3. Case Report Mr. X, a 58-year-old patient from Guadeloupe, was referred to our specialized consultation in the Oral and Dental Rare Disease Competence Center, in the setting of an University Hospital (Paris area, France). The consulting purpose was an oral cavity check-up post-liver and cardiac graft, carried out in France in November 2018. This double transplantation results from a severe cardio-hepatic failure, due to his hereditary genetic ATTR amyloidosis (Val 122 fake antisense homozygous mutation of the TTR gene), confirmed on a fat-tissue biopsy performed in 2017. The panoramic X-Ray of the maxillae carried out as part of this assessment (Figure 1) revealed multiple mandibular impacted teeth associated with clinically asymptomatic cystic peri-coronary bone lesions. The results of the panoramic examination have been comforted by a Cone Beam Computed Tomography (CBCT Although asymptomatic, as part of the immunosuppressive treatment of this patient, these impacted teeth and associated lesions have been considered as potentially infectious risk foci and surgical management under general anesthesia was therefore recommended and realized. Excision of the cysts, avulsion of the unerupted teeth when their topography permitted and the benefit/risk ratio was favorable (teeth: 44 - lower right first bicuspid, and 34 - lower left first bicuspid), as well as coronectomies with ablation of the peri-coronary cysts (teeth: 35- lower left second bicuspid, 36 - lower left first molar, 45 - lower right second bicuspid and 46 - lower right first molar) have been performed. In this surprising and atypical clinical picture and regarding the patient’s medical history, a more in-depth investigation was conducted in parallel with the surgical care. The assessment of patient’s family history by a specific questionnaire revealed that patient’s brother and one of his six sisters present some unerupted teeth, suggesting a familial component (hereditary or environmental) in this clinical feature. However, no obvious, already described causes explaining these dental inclusions have been identified. Patient’s brother and sister, aged 31 and 34 respectively and who do not live in metropolitan France, did not benefit of investigations, therefore the status of a possible amyloidosis diagnosis remains uncertain. Finally, a more specific genetic screening was performed to search for a known genetic anomaly associated with multiple unerupted teeth using the salivary test Oragene.DNA® designed for maxillofacial genetic disorders. Unfortunately, this test did not allow the association of any known genetic anomaly of the oral sphere with this clinical picture of impacted teeth.

4. Discussion In this case report we highlighted some particular oral manifestations - presence of multiple mandibular impacted teeth, associated with clinically asymptomatic cystic peri-coronary bone lesions - in a 58-year-old patient, with an established diagnosis of hereditary ATTR (hATTR) amyloidosis. To our knowledge there is no other similar description among specialized studies. With the complex example of this patient we have illustrated the difficulties of diagnosis and therapeutic management of such oral and dental lesions. 4.1. Clinical Aspects As we mentioned above, various oral manifestations may occur in systemic amyloidosis. The forms located in the oral cavity represent only 9% of all amyloidosis.[33] Clinically 25% of patients with systemic amyloidosis have macroglossia with an enlarged, poorly mobile tongue affecting elocution, feeding (mastication, swallowing) and breath. Oral mucous membranes often show bruises, papules and ulcers and when the salivary glands are affected, xerostomia is almost systematic.[7,34,35] In contrast, the presence of unerupted teeth seems to be uncommon. Dental eruption is a complex phenomenon involving multiple molecular and cellular mechanisms, whose understanding is still incomplete. To this day, the theory of multifactorial eruption has been accepted by many authors.[36,37] In some cases teeth remain unerupted and submucosal. The discovery of an unerupted tooth is fortuitous since it is asymptomatic. [38]However, when the risk of infection is present, the decision to perform surgery can be taken. This was the case in our patient with an already diagnosed severe ATTR amyloidosis, undergoing immunosuppressive therapy and presenting numerous unerupted teeth in association with cystic lesions, found out during an oral cavity assessment after heart and liver transplantation. Patients with suspected amyloidosis are often directed to us (by different departments of our hospital or by other physicians) for labial biopsy of minor salivary glands in order to clarify diagnosis. Furthermore, patients with an established diagnosis of amyloidosis, like Mr X, are referred for In this case report we highlighted some particular oral manifestations - presence of multiple mandibular impacted teeth, associated with clinically asymptomatic cystic peri-coronary bone lesions - in a 58-year-old patient, with an established diagnosis of hereditary ATTR (hATTR) amyloidosis. To our knowledge there is no other similar description among specialized studies. With the complex example of this patient we have illustrated the difficulties of diagnosis and therapeutic management of such oral and dental lesions. 4.1. Clinical Aspects As we mentioned above, various oral manifestations may occur in systemic amyloidosis. The forms located in the oral cavity represent only 9% of all amyloidosis.[33] Clinically 25% of patients with systemic amyloidosis have macroglossia with an enlarged, poorly mobile tongue affecting elocution, feeding (mastication, swallowing) and breath. Oral mucous membranes often show bruises, papules and ulcers and when the salivary glands are affected, xerostomia is almost systematic.[7,34,35] In contrast, the presence of unerupted teeth seems to be uncommon. Dental eruption is a complex phenomenon involving multiple molecular and cellular mechanisms, whose understanding is still incomplete. To this day, the theory of multifactorial eruption has been accepted by many authors.[36,37] In some cases teeth remain unerupted and submucosal. The discovery of an unerupted tooth is fortuitous since it is asymptomatic. [38]However, when the risk of infection is present, the decision to perform surgery can be taken. This was the case in our patient with an already diagnosed severe ATTR amyloidosis, undergoing immunosuppressive therapy and presenting numerous unerupted teeth in association with cystic lesions, found out during an oral cavity assessment after heart and liver transplantation. Patients with suspected amyloidosis are often directed to us (by different departments of our hospital or by other physicians) for labial biopsy of minor salivary glands in order to clarify diagnosis. Furthermore, patients with an established diagnosis of amyloidosis, like Mr X, are referred for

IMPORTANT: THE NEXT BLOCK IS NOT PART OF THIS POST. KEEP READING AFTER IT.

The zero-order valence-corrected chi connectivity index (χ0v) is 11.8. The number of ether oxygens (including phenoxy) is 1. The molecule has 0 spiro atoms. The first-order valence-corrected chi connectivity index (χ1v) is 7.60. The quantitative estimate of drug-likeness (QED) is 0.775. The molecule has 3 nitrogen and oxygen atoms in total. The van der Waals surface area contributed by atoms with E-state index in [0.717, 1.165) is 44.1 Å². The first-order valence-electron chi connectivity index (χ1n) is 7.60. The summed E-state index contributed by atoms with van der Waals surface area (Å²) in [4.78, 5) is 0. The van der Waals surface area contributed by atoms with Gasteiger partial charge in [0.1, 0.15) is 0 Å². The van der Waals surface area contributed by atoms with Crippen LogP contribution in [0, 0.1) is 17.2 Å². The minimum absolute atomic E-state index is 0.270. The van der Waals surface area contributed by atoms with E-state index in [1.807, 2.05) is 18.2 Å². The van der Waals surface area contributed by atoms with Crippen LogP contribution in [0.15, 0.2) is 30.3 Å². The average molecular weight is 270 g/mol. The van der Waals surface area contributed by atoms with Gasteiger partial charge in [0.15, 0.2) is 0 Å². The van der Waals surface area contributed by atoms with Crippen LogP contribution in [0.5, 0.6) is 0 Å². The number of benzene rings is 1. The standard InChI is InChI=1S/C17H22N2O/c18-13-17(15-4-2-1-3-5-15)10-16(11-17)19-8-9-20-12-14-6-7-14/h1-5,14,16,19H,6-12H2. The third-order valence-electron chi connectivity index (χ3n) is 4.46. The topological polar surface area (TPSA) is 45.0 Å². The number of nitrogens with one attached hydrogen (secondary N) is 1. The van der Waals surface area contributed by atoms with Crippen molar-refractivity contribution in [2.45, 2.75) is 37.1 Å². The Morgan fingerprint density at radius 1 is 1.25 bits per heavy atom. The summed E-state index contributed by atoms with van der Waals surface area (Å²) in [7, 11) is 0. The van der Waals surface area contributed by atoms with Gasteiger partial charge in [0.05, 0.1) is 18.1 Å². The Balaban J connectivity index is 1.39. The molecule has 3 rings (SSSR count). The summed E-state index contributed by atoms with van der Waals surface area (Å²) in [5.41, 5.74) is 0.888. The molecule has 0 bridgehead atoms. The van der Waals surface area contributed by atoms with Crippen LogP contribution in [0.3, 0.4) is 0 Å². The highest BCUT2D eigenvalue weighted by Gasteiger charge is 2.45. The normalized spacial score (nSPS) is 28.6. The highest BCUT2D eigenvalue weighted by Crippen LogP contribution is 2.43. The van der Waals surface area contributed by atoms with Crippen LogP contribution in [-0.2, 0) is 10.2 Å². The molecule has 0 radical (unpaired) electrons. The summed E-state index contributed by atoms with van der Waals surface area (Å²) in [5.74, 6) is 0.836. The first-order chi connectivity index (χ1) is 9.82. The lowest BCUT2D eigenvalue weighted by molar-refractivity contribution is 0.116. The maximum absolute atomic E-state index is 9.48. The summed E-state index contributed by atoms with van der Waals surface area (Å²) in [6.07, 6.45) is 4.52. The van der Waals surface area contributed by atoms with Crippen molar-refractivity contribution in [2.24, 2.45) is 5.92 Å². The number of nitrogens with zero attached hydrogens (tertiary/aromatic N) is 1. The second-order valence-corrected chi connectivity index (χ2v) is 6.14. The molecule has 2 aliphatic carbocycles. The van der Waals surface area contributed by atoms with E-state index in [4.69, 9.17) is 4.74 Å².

5. Conclusion Amyloidosis is a group of rare diseases due to amyloid accumulation that can occur in almost any tissue and organ. Localized forms have usually good prognostic, while the evolution of the more frequent systemic forms may be life threatening. Oral manifestations of amyloidosis are found in systemic as well as in localized forms of the disease. With this case report we have shown the importance of the early diagnosis in the optimal therapeutically management of both systemic amyloidosis and oral lesions. Oral cavity check-up is suitable to be completed before initiating any heavy treatment of the systemic disease. Clinical suspicion of amyloidosis must be the subject of adequate investigations, allowing the identification of the amyloid fibrils and the typing of the involved protein. Among these diagnostic approaches, genetic tests are appropriate, easy to use tools and able to accurately confirm or label an amyloidosis diagnosis. In a long-term perspective, a larger utilization of these genetic tools is advisable. Moreover, the results of these tests will feed the genetic databases, allowing to find new correlations between the different clinical, biological and genetic parameters. Genetic counseling and screening are also helpful to identify a possible risk of hereditary transmission of amyloidosis. Finally, with the only example of our patient we did not have enough elements to find an association of the unerupted teeth with amyloidosis. Therefore, the presence of impacted teeth in this context, although uncommon, should be further explored to better understand whether this manifestation is associated with amyloidosis.

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Rudy Benmoha.Unerupted Teeth, A New Symptom Of Amyloidosis?. Annals of Clinical and Medical Case Reports 2023